The Bright Coast

Progressive Thoughts from San Diego Alums on Law, Politics, and Culture

Archive for December, 2010

USD School of Law Dean Search Finalists

Posted by demkid on December 24, 2010

Got this email the other day from Mary Jo Wiggins, Associate Dean and Chair of the Dean Search Committee:

The University of San Diego School of Law Dean Search Committee is pleased to announce the finalists in the search for the next Dean of the School of Law:

Robert B. Ahdieh Associate Dean of Faculty & Professor of Law Director, Center on Federalism & Intersystemic Governance, Emory University School of Law

Nicholas W. Allard Partner and Co-Chair, Public Policy & Administrative Law Department, Patton Boggs, LLP Washington, D.C.

Lawrence E. Mitchell Theodore Rinehart Professor of Business Law Executive Director, Center for Law, Economics & Finance, The George Washington University Law School

These finalists will be visiting the USD campus in January 2011 for meetings with law school and university constituencies, as well as law school alumni. Schedules for the on-campus visits are forthcoming.

We thank you for your participation and support in what is one of the most important decisions for the future of USD School of Law School.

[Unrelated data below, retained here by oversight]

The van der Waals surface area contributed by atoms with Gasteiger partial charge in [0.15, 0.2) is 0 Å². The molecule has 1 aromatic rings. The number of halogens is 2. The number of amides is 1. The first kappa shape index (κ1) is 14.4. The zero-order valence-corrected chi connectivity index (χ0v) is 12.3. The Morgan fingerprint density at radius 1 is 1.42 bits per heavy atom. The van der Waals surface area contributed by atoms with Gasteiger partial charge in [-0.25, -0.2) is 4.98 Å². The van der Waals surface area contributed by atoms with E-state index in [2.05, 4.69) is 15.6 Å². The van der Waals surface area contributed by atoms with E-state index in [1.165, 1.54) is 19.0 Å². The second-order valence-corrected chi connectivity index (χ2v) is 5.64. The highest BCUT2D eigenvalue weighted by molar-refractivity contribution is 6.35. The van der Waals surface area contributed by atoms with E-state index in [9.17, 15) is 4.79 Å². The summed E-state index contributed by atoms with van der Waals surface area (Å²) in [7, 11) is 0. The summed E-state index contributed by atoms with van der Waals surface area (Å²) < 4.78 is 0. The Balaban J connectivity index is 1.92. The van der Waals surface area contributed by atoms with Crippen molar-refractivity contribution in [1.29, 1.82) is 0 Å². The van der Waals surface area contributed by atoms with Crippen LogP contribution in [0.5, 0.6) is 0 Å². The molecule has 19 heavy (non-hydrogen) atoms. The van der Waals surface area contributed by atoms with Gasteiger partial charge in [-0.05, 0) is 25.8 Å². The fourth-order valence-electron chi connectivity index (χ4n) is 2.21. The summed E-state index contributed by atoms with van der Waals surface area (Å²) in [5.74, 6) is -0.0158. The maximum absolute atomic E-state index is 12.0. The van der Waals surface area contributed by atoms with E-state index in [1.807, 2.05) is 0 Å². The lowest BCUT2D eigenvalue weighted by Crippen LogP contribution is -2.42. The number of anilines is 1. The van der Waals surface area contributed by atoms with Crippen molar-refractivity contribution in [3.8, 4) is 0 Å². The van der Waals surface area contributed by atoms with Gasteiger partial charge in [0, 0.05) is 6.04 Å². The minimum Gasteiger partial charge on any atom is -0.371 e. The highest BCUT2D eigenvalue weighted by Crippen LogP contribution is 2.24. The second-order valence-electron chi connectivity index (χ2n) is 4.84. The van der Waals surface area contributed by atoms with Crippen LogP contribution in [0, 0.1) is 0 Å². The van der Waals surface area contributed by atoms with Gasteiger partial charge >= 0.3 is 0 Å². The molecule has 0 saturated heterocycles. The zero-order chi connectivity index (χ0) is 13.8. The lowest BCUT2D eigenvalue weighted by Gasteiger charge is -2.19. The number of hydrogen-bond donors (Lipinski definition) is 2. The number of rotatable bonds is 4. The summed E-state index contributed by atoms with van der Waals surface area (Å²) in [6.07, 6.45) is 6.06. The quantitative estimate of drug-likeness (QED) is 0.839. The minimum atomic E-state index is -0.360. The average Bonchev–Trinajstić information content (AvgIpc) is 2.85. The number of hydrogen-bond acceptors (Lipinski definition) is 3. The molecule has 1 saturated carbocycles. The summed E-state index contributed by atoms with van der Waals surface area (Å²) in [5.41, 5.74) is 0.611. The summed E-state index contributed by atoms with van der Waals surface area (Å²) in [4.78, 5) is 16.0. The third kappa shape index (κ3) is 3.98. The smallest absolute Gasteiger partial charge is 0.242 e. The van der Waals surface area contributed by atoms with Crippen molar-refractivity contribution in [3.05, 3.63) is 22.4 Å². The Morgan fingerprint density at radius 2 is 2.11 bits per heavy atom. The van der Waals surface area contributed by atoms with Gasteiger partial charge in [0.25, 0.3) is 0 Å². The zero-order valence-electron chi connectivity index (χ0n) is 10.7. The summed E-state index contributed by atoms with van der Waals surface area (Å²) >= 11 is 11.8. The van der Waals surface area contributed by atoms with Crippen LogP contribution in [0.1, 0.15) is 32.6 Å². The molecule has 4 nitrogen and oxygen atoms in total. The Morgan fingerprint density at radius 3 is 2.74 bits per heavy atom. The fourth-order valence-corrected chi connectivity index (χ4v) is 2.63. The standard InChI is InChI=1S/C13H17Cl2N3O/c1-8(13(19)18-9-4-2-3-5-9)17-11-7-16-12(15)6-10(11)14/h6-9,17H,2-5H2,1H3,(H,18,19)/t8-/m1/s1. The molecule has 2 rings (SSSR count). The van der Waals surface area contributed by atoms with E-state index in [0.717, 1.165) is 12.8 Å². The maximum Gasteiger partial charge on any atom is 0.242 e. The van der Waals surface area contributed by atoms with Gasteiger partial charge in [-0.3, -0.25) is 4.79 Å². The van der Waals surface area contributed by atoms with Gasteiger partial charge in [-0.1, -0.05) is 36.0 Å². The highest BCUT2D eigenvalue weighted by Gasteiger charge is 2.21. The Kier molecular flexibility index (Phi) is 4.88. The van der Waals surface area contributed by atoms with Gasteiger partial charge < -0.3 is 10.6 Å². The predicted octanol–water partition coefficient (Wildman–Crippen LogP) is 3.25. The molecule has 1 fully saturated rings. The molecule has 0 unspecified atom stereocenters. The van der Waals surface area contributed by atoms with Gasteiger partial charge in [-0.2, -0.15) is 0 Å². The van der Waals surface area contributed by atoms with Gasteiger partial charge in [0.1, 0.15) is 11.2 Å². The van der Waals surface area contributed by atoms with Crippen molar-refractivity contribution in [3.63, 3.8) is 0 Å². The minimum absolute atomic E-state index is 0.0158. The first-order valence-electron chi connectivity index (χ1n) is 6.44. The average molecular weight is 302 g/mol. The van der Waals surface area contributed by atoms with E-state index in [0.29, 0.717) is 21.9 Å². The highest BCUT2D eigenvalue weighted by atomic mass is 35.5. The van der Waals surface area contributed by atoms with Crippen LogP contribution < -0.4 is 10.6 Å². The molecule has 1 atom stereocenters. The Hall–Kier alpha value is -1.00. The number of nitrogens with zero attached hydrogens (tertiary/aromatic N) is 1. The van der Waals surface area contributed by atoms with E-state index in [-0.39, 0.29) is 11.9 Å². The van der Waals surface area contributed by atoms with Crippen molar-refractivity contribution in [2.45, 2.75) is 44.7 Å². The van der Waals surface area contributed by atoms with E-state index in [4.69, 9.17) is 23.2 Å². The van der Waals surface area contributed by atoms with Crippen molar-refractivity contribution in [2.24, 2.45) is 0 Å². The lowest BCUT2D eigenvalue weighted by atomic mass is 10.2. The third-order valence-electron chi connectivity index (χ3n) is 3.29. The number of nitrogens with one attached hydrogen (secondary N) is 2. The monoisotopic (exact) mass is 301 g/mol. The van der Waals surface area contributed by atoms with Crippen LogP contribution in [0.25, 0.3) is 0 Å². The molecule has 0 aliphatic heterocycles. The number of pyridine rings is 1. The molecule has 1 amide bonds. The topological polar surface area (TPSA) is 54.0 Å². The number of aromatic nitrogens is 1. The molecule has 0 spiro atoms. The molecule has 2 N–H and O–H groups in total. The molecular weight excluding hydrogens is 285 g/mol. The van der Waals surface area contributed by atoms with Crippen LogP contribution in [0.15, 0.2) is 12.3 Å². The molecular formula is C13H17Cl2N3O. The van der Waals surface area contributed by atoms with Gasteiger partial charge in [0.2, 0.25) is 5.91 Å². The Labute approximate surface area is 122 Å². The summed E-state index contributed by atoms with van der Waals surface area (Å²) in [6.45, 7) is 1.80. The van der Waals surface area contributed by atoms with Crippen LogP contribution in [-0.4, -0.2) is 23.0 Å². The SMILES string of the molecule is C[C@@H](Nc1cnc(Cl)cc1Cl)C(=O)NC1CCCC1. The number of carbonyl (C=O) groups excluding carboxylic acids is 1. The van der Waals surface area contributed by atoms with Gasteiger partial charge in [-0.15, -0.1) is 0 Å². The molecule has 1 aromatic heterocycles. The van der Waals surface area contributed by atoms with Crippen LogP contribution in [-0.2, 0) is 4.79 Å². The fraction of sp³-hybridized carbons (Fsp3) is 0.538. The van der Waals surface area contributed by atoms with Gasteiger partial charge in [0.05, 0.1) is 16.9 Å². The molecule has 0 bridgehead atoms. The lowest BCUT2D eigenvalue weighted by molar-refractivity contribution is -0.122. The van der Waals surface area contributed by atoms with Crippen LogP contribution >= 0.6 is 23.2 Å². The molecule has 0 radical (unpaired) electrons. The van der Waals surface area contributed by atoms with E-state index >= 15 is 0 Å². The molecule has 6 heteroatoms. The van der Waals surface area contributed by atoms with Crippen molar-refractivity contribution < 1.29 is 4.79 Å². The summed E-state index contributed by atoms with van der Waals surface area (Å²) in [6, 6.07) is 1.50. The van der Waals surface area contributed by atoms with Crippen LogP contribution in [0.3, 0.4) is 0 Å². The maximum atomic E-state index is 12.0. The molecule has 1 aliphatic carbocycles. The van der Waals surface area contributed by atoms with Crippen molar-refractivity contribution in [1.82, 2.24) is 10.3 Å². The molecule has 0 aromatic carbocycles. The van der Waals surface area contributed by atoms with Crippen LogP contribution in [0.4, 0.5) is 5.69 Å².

USD Law’s current dean is Kevin Cole, who announced that he’ll be resigning his position as of next summer.  He’s been a member of the faculty since 1987 and dean since 2006.  The first obvious thing about this trio is that they’re all men.  A quick Google search to brush up on my School of Law history shows that there’s only been one female dean in the school’s 56 years.  This was Kristine Strachan, who served from 1989-97.  Between Strachan and Cole was Daniel Rodriguez, who was the youngest dean when he was named in 1998.  I’m sure all three finalists are top-notch candidates, but it would have been nice to see a female receive strong consideration.

After a quick look at the finalists’ CVs, I have to say that I was pretty darn impressed by Ahdieh, in particular.  If I have my years right, he’s still in his late-30s, and his experience, honors, and publications are exceptional.  He also worked briefly for Arlen Specter, and that gets bonus points from me!  Here is Professor Ahdieh’s faculty page at Emory Law.  Check it out.